This Pakistani girl “Marvi Soomro” left her six-figure job for…………!


Marvi Soomro is 26 years old girl who graduated in 2012 and became a software engineer. Moreover, she joined the IT sector as an Oracle Financials Consultant. But, after 3-4 years of working she quit her job.

Marvi Soomro

This Pakistani girl “Marvi Soomro” left her six-figure job in Islamabad to teach children in Hunza village

She said

“I have been working in corporate sector since 4 years. I got promoted with time to time and earned well. But, a voice coming from inside me was continuously saying that it’s not enough. What am I doing….? Working for a high-class company to make it higher class. No, I should be somewhere where I’m needed.”

That was the turning point of her life, where she decided to do something that was her passion. She quit her 6-figured job and became a social activist. Her story is inspirational not only because it’s unique but also because Soomro is not an educationist, a development sector professional or a policy student.

The idea of quitting your job to dedicate yourself to a cause is often romanticized and easier said than done.

But, she did it. She moved to Misgar, a beautiful small town without any connection to life outside it, in Gilgit-Baltistan near the Afghanistan-Pakistan-China border.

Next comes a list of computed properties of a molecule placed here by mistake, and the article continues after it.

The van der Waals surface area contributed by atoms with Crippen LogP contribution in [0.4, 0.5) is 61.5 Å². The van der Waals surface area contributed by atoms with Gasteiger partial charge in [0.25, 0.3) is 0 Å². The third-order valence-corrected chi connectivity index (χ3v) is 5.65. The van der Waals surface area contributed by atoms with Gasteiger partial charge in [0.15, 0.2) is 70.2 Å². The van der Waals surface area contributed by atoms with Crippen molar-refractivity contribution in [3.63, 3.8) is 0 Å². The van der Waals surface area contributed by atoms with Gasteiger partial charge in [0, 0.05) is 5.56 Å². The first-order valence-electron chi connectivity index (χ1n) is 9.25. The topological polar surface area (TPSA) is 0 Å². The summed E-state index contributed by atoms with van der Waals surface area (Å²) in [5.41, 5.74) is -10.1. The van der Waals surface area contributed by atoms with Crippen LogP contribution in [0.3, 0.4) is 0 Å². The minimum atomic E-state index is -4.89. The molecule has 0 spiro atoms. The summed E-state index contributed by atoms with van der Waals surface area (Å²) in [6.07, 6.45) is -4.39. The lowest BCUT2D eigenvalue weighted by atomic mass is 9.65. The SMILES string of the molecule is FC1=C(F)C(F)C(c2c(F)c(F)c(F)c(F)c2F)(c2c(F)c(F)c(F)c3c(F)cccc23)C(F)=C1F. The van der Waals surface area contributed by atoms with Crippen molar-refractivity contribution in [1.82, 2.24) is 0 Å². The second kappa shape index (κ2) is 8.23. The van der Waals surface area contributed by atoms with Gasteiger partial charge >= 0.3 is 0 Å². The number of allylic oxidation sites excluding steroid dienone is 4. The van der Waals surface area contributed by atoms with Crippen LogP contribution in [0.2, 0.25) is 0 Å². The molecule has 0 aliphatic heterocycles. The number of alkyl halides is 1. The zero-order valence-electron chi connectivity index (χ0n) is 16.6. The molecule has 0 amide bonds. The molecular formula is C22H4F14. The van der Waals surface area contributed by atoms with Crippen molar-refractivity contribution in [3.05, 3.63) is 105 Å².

Marvi Soomro

Marvi Soomro’s Aim

Moreover, she devised a programme called ‘Innovate. Educate. Inspire Pakistan’ (IEI Pakistan), built a curriculum and plan around the ideology of innovation, education, and inspiration and recruited volunteers.

Her program had two divisions – the art programme and the academic teacher programme and she recruited volunteers for them.

Soomro’s Personal Experience

Marvi Soomro

Looking for accommodation, she contacted Sehat Rahim – a member of the Misgar wildlife conservation society who ensured he would take care of the logistics when she reaches with her team. Upon her arrival with around eight volunteers, he showed them a small two-bedroom house with a gorgeous lawn with apricot and apple trees.

“I rented that hut for Rs 2,500 a month, an amount that doesn’t get you a three-piece suit in Islamabad. That is how simple and basic everything is in Misgar. We set up a kitchen tent on the lawn since the weather was still good and got all our stuff from Hunza.”

For the children of Misgar, Soomro has opened a world of opportunities. She has taught them more than any book or curriculum ever could; she has shown them how to imagine and think, Moreover, she has informed them about the world beyond Misgar. And by doing so, she has broadened their perspectives. Soomro may leave Misgar one day but her gift will live through the children she has touched.

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